Knuckle knuckle dimple knuckle sign

What is the knuckle knuckle dimple knuckle sign?

One of the skeletal abnormalities of Albright’s hereditary osteodystrophy is ‘‘knuckle, knuckle, dimple, dimple’’ appearance of the hand resulting from premature closure of the epiphyses.

This is known as knuckle knuckle dimple knuckle sign or Archibald’s sign

Patients with pseudo hypoparathyroidism type Ia (PHP-1a; autosomal dominant Albright’s hereditary osteodystrophy) may have a skeletal deformity with a short fourth metacarpal.

When they clench their hand to form a fist, a dimple appears where the fourth knuckle should be, emphasizing the short fourth metacarpal bone.

Brachydactyly is one of the commonly recognized signs of Albright’s hereditary osteodystrophy (AHO), along with short adult stature, obesity and developmental delay.

Short metacarpals are not pathognomonic of AHO and can be seen in many other conditions.

AHO was first described by Albright and his colleagues in 1942. AHO has been genetically linked to GNAS1 gene.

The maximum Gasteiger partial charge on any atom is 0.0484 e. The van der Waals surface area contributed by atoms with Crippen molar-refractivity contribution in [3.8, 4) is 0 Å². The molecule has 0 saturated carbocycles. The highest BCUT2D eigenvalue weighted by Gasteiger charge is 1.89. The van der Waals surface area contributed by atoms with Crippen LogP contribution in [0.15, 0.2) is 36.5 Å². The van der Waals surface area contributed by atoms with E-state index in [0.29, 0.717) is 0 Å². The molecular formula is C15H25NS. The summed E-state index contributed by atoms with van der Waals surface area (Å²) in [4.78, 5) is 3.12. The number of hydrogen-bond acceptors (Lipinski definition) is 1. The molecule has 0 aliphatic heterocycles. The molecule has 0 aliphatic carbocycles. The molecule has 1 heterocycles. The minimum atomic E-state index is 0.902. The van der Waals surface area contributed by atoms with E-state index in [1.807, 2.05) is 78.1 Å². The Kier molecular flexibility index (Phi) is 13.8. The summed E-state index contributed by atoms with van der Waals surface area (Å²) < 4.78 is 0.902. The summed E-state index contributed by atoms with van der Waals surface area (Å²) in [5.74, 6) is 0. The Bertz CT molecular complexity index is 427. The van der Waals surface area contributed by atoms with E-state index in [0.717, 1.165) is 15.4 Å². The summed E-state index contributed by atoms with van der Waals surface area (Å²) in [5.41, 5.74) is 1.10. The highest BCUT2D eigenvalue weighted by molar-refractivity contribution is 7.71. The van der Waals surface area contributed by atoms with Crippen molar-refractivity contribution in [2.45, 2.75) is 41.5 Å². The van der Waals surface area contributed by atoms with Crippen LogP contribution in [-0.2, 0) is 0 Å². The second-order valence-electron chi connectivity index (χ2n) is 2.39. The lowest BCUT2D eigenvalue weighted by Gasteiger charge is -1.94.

Brachydactyly most commonly involves the fourth and fifth metacarpals, but can also be seen in other metacarpals and metatarsals. 

Affected knuckles dimple when the fist is clenched causing the ‘Knuckle–dimple’ sign.

Patients with AHO features can have either pseudohypoparathyroidism or pseudopseudohypoparathyroidism based on the presence of end-organ resistance to parathyroid hormone.

These patients have resistance to parathyroid hormone (low calcium, high phosphorous, high parathyroid hormone), short stature, obesity, ectopic calcifications around weight-bearing joints and paraspinal ligaments, and may have cognitive disabilities.

It is due to a defect in GNAS1 resulting in PTH resistance.

Patients with pseudo-PHP have similar clinical features to PHP-1a, including a short fourth metacarpal (and metatarsal) bone, but lack PTH resistance.

Sources

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